Nintendo Entertainment System
“Now you're playing with power!”
The Nintendo Entertainment System (known as the NES for short) is a video game console created by Nintendo. It is the western version of the Family Computer (aka the Famicom), and has controllers that can be removed (unlike the Famicom). Games are inserted by opening a door and sliding the game in, then pushing a panel down. The NES was made because it was thought that the original system looked too much like a toy and therefore was made with a more complex appearance. 
It was the system that revived the video game industry after the Video Game Crash of 1983. It rivaled against the Sega Master System and the Atari 7800 until the release of the Super Nintendo Entertainment System ushered in the next generation of video game consoles. The NES sold over 60.91 million units worldwide during its lifetime and was discontinued in 1995.
The Nintendo Entertainment System was bundled with Super Mario Bros., resulting in it being the console's most successful game. For decades, Super Mario Bros. was the highest-selling video game ever, with 40.23 million copies sold, until Nintendo packaged Wii Sports with the Wii. Eventually, Super Mario Bros. 3 was released in the USA, and it became an instant hit, making five hundred million dollars in less than twenty-four hours. It soon became the second most purchased game in the gaming world with over 18 million copies sold.
Due to the lack of security, many NES games have become pirated, creating games such as 999-in-1, but due to better security, these games have seemingly slowed down.
In America, the NES was sold in three packages:
The NES/Famicom hardware consists of 2 kilobytes of onboard RAM, a custom second source MOS Technology 6502 based processor (called the Ricoh 2A03 in NTSC regions and the 2A07 in the PAL regions) which has a built in sound generator on chip and is used as the main processor. The Ricoh 2A03/2A07 contains 5 channels of sound: 1 triangle channel, 2 square wave channels, 1 noise channel and 1 DPCM channel for playing samples from memory. The Ricoh 2A03/2A07 is essentially the same as a regular 6502 but with the binary code decimal mode removed.
The video generator hardware is the Picture Processing Unit (PPU) (Ricoh 2C02 "NTSC"/Ricoh 2C07 "PAL") which is responsible for generating the sprites and background images onscreen. Graphical capabilities,extended RAM and even sound capabilities can be expanded with the use of memory mappers like the MMC2, 3, 4, 5 and Konami VRC6 among other mappers. For instance the MMC5 adds 2 extra pulse wave channels and another Raw PCM channel in addition to the main 2A03/2A07 channels; the Konami VRC6 adds a sawtooth wave channel and 2 extra square waves and the VRC7 adds FM Synthesis capabilities which is based on the Yamaha YM2413 OPLL FM Synthesizer and is a derivative of the OPLL chip.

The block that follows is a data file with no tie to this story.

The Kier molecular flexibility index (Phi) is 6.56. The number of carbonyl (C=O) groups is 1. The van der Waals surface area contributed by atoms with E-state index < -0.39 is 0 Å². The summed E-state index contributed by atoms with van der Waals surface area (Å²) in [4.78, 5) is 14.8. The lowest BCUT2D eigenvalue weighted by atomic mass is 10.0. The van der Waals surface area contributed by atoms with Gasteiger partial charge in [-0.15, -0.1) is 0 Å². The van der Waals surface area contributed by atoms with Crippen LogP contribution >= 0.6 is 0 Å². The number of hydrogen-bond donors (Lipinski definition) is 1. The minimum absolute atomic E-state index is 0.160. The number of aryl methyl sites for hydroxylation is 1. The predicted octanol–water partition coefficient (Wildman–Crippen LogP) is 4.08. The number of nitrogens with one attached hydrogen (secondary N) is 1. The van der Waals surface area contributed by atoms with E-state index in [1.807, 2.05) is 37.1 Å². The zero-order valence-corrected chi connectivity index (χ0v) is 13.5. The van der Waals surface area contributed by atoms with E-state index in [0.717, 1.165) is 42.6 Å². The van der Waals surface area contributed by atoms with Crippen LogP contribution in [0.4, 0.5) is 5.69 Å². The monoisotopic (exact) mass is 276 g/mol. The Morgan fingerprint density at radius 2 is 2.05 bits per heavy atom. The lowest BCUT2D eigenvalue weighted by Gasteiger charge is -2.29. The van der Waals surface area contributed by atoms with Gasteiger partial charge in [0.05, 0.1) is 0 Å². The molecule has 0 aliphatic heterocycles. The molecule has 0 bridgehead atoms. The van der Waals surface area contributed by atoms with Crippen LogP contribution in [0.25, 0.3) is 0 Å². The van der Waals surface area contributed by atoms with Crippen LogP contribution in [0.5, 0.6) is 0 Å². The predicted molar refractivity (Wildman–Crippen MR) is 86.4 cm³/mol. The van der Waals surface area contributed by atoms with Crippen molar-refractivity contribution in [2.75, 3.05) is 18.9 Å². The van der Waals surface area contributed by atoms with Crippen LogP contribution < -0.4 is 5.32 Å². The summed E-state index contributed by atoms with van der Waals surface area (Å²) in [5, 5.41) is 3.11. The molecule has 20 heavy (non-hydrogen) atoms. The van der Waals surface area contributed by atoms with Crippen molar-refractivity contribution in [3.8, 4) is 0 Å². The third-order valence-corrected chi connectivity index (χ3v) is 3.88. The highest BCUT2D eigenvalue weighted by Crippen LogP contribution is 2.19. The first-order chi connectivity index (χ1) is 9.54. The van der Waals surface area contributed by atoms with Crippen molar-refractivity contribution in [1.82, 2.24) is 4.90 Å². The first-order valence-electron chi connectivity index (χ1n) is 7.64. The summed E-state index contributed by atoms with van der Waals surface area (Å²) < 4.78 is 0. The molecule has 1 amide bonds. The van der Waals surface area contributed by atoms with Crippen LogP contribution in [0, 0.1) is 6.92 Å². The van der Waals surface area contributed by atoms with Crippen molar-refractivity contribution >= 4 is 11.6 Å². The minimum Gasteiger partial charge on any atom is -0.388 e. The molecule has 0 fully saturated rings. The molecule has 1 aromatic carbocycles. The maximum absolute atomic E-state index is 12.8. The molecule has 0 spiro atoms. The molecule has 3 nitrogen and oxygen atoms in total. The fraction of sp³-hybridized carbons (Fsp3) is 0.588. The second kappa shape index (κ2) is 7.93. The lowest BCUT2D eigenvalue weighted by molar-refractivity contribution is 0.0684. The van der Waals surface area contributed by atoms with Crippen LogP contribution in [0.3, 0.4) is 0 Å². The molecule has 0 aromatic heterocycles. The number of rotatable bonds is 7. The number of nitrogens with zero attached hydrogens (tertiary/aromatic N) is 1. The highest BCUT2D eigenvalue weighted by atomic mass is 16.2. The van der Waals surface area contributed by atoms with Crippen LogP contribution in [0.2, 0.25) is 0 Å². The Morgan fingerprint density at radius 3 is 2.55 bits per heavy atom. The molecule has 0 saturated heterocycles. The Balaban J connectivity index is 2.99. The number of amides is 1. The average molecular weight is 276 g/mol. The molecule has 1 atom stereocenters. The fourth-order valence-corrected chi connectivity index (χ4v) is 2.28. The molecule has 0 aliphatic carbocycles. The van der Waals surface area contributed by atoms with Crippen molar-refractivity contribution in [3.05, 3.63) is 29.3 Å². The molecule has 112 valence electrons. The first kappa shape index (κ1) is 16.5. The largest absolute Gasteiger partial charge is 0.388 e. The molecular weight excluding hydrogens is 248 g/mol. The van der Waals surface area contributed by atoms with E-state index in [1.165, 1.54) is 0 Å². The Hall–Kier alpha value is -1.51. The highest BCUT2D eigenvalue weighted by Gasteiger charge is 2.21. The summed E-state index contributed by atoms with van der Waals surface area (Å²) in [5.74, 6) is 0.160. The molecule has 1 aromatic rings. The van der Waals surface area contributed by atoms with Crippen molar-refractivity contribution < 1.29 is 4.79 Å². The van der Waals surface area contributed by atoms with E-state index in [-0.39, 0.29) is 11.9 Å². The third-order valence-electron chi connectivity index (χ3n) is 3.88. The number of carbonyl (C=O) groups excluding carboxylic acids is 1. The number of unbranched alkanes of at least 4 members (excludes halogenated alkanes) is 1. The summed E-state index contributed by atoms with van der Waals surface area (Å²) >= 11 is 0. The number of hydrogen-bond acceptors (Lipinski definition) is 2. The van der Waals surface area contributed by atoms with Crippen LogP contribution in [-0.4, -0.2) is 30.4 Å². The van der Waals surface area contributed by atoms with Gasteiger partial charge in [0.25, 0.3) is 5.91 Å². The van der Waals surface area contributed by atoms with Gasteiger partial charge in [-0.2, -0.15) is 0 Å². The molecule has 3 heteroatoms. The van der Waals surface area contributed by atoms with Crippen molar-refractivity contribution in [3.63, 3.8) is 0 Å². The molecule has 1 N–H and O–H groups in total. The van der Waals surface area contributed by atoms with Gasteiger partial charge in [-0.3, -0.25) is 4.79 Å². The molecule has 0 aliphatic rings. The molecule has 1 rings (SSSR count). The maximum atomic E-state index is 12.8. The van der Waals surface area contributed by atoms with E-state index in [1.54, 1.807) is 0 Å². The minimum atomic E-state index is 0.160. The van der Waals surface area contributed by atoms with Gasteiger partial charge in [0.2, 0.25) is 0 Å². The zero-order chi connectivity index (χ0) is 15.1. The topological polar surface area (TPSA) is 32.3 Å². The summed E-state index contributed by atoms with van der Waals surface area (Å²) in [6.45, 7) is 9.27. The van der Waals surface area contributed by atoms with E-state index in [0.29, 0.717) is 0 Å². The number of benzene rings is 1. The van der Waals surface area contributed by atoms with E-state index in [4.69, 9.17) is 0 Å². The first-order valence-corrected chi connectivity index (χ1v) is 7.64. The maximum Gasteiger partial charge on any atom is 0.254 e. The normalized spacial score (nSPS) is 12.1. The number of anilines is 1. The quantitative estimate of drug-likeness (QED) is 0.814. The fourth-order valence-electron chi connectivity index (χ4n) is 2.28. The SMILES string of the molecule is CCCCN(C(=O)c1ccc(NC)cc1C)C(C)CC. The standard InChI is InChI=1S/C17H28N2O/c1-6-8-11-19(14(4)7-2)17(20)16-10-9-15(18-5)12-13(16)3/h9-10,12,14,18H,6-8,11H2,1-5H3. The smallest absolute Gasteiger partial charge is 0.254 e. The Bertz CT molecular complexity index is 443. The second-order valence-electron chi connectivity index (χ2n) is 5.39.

The only 2 Mario games that use memory mappers are Super Mario Bros. 2 and Super Mario Bros. 3 with the MMC3 mapper being used. The only Mario cameo appearance that uses memory mappers is Mike Tyson's Punch-Out!! with the MMC2 being used, which is also the only NES game that uses that particular mapper.
The NES controller is the basic controller that comes with the console. It has four buttons and and a directional pad on a brick shaped case. and are stationed on the right with the and in the middle. The d-pad, first used on the Game and Watch to replace bulky joysticks, are on the left of the controller.
There were various versions of the NES controller. Nintendo released the NES Max and the NES Advantage, the latter of which had a "slow" button and both of which featured "turbo" buttons which, when held, would represent a button being pressed repeatedly. Nintendo later released a different form of the NES, which used a "dog-bone" design instead of the brick design. This design is very similar to the Super Nintendo Entertainment System controller.
The Power Glove was a handheld glove controller that used hand movements as a controller. It also had a keypad that defaulted certain buttons to certain hand movements. Under it featured the normal buttons on the NES controller. It sold poorly and was criticized for being imprecise.
NES Classic Edition
The NES Classic Edition (known as the Nintendo Classic Mini: Nintendo Entertainment System in Europe and Australia) is a smaller version of the Nintendo Entertainment System, which was announced on July 14, 2016. For this iteration, it uses an HDMI cable, which is packaged with the console and, rather than using cartridges, includes 30 NES titles pre-installed. The games feature suspend points, allowing the player to resume where they last left off at a later time. The console also comes with a controller based on the original NES Controller, but with a connector based on those used by Wii Nunchuks, which can also be used to play Virtual Console NES games on Wii or Wii U by connecting it to a Wii Remote. The NES Classic Edition also supports Wii Classic Controllers. It was released in Australia on November 10, 2016, and in the Americas and Europe on November 11, 2016. A Japanese version of the NES Classic Edition, the Nintendo Classic Mini: Family Computer, was released exclusively in Japan on the same day, and includes a slightly different software line-up than its overseas counterpart.
The Mario games included in the console are as follows:
Upon the system's release, stores sold out of the NES Classic Edition almost immediately after they went up for sale. Nintendo has recognized this and stated there will be a "steady flow of additional systems through the holiday shopping season and into the new year."
Appearances in the Mario series
Name in other languages